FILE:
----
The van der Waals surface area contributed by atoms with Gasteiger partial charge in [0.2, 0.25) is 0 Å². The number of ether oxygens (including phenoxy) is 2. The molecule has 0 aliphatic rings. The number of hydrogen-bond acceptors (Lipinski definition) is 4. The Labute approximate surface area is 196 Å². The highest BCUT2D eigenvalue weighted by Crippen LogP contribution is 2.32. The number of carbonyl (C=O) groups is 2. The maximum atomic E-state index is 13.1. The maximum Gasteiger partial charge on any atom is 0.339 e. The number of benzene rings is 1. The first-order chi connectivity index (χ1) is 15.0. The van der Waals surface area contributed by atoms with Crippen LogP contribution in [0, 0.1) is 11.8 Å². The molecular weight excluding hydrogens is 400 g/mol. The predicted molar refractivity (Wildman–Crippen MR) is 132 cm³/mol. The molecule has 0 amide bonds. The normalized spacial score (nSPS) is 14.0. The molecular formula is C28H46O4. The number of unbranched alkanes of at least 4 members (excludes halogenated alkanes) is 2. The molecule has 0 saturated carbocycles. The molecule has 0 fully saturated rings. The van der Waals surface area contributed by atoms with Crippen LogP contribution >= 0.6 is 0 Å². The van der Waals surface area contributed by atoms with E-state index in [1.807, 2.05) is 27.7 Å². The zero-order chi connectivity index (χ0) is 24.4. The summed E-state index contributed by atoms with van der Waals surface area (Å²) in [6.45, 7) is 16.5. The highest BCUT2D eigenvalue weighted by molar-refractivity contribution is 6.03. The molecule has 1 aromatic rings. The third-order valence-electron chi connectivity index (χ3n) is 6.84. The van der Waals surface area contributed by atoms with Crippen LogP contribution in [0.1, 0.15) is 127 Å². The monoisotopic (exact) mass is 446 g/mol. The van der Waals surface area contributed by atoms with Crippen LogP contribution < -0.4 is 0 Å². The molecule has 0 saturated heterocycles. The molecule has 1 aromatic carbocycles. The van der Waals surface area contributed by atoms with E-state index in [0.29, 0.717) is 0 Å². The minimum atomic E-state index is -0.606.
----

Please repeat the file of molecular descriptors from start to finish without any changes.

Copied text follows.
The van der Waals surface area contributed by atoms with Gasteiger partial charge in [0.2, 0.25) is 0 Å². The number of ether oxygens (including phenoxy) is 2. The molecule has 0 aliphatic rings. The number of hydrogen-bond acceptors (Lipinski definition) is 4. The Labute approximate surface area is 196 Å². The highest BCUT2D eigenvalue weighted by Crippen LogP contribution is 2.32. The number of carbonyl (C=O) groups is 2. The maximum atomic E-state index is 13.1. The maximum Gasteiger partial charge on any atom is 0.339 e. The number of benzene rings is 1. The first-order chi connectivity index (χ1) is 15.0. The van der Waals surface area contributed by atoms with Crippen LogP contribution in [0, 0.1) is 11.8 Å². The molecular weight excluding hydrogens is 400 g/mol. The predicted molar refractivity (Wildman–Crippen MR) is 132 cm³/mol. The molecule has 0 amide bonds. The normalized spacial score (nSPS) is 14.0. The molecular formula is C28H46O4. The number of unbranched alkanes of at least 4 members (excludes halogenated alkanes) is 2. The molecule has 0 saturated carbocycles. The molecule has 0 fully saturated rings. The van der Waals surface area contributed by atoms with Crippen LogP contribution >= 0.6 is 0 Å². The van der Waals surface area contributed by atoms with E-state index in [1.807, 2.05) is 27.7 Å². The zero-order chi connectivity index (χ0) is 24.4. The summed E-state index contributed by atoms with van der Waals surface area (Å²) in [6.45, 7) is 16.5. The highest BCUT2D eigenvalue weighted by molar-refractivity contribution is 6.03. The molecule has 1 aromatic rings. The third-order valence-electron chi connectivity index (χ3n) is 6.84. The van der Waals surface area contributed by atoms with Crippen LogP contribution in [0.1, 0.15) is 127 Å². The monoisotopic (exact) mass is 446 g/mol. The van der Waals surface area contributed by atoms with Crippen LogP contribution < -0.4 is 0 Å². The molecule has 0 saturated heterocycles. The molecule has 1 aromatic carbocycles. The van der Waals surface area contributed by atoms with E-state index in [0.29, 0.717) is 0 Å². The minimum atomic E-state index is -0.606.